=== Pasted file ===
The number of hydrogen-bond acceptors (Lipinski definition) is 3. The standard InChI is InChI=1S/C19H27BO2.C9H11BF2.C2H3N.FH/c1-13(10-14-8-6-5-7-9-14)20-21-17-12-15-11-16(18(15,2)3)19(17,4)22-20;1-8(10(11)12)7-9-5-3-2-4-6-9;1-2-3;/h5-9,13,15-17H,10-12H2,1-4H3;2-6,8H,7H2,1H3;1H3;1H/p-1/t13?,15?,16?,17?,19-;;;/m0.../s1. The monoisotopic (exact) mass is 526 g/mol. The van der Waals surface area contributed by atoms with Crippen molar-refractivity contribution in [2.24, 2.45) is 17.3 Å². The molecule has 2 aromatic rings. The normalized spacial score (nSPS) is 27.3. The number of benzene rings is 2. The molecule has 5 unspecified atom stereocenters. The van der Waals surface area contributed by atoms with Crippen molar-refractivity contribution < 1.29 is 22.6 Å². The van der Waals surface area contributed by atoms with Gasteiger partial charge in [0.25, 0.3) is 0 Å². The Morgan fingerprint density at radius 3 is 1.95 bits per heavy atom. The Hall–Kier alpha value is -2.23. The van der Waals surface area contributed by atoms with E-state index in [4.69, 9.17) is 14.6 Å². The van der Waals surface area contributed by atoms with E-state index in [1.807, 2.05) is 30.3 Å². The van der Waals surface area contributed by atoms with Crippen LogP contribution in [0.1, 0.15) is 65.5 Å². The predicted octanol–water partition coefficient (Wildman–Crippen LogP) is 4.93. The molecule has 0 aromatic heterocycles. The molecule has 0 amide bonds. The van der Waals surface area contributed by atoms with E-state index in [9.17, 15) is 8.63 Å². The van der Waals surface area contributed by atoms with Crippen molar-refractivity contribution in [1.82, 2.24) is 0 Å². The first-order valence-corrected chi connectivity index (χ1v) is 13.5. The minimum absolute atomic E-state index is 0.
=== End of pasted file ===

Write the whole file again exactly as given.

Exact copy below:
The number of hydrogen-bond acceptors (Lipinski definition) is 3. The standard InChI is InChI=1S/C19H27BO2.C9H11BF2.C2H3N.FH/c1-13(10-14-8-6-5-7-9-14)20-21-17-12-15-11-16(18(15,2)3)19(17,4)22-20;1-8(10(11)12)7-9-5-3-2-4-6-9;1-2-3;/h5-9,13,15-17H,10-12H2,1-4H3;2-6,8H,7H2,1H3;1H3;1H/p-1/t13?,15?,16?,17?,19-;;;/m0.../s1. The monoisotopic (exact) mass is 526 g/mol. The van der Waals surface area contributed by atoms with Crippen molar-refractivity contribution in [2.24, 2.45) is 17.3 Å². The molecule has 2 aromatic rings. The normalized spacial score (nSPS) is 27.3. The number of benzene rings is 2. The molecule has 5 unspecified atom stereocenters. The van der Waals surface area contributed by atoms with Crippen molar-refractivity contribution < 1.29 is 22.6 Å². The van der Waals surface area contributed by atoms with Gasteiger partial charge in [0.25, 0.3) is 0 Å². The Morgan fingerprint density at radius 3 is 1.95 bits per heavy atom. The Hall–Kier alpha value is -2.23. The van der Waals surface area contributed by atoms with E-state index in [4.69, 9.17) is 14.6 Å². The van der Waals surface area contributed by atoms with E-state index in [1.807, 2.05) is 30.3 Å². The van der Waals surface area contributed by atoms with Crippen LogP contribution in [0.1, 0.15) is 65.5 Å². The predicted octanol–water partition coefficient (Wildman–Crippen LogP) is 4.93. The molecule has 0 aromatic heterocycles. The molecule has 0 amide bonds. The van der Waals surface area contributed by atoms with E-state index in [9.17, 15) is 8.63 Å². The van der Waals surface area contributed by atoms with Crippen molar-refractivity contribution in [1.82, 2.24) is 0 Å². The first-order valence-corrected chi connectivity index (χ1v) is 13.5. The minimum absolute atomic E-state index is 0.